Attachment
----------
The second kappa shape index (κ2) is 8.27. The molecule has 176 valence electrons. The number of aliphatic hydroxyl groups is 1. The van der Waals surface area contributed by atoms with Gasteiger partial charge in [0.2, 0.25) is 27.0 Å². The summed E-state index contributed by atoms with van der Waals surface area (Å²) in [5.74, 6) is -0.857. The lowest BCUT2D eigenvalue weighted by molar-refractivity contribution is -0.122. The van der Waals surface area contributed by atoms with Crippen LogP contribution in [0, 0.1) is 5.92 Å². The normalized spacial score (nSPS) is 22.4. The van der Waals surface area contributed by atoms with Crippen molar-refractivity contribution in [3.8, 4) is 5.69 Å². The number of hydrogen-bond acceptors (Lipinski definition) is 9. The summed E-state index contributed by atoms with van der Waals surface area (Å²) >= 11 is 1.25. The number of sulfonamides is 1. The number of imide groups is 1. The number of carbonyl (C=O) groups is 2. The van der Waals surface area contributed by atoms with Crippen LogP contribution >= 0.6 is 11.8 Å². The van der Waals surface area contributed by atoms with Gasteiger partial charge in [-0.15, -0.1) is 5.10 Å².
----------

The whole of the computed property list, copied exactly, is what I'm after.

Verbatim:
The second kappa shape index (κ2) is 8.27. The molecule has 176 valence electrons. The number of aliphatic hydroxyl groups is 1. The van der Waals surface area contributed by atoms with Gasteiger partial charge in [0.2, 0.25) is 27.0 Å². The summed E-state index contributed by atoms with van der Waals surface area (Å²) in [5.74, 6) is -0.857. The lowest BCUT2D eigenvalue weighted by molar-refractivity contribution is -0.122. The van der Waals surface area contributed by atoms with Crippen LogP contribution in [0, 0.1) is 5.92 Å². The normalized spacial score (nSPS) is 22.4. The van der Waals surface area contributed by atoms with Crippen molar-refractivity contribution in [3.8, 4) is 5.69 Å². The number of hydrogen-bond acceptors (Lipinski definition) is 9. The summed E-state index contributed by atoms with van der Waals surface area (Å²) >= 11 is 1.25. The number of sulfonamides is 1. The number of imide groups is 1. The number of carbonyl (C=O) groups is 2. The van der Waals surface area contributed by atoms with Crippen LogP contribution >= 0.6 is 11.8 Å². The van der Waals surface area contributed by atoms with Gasteiger partial charge in [-0.15, -0.1) is 5.10 Å².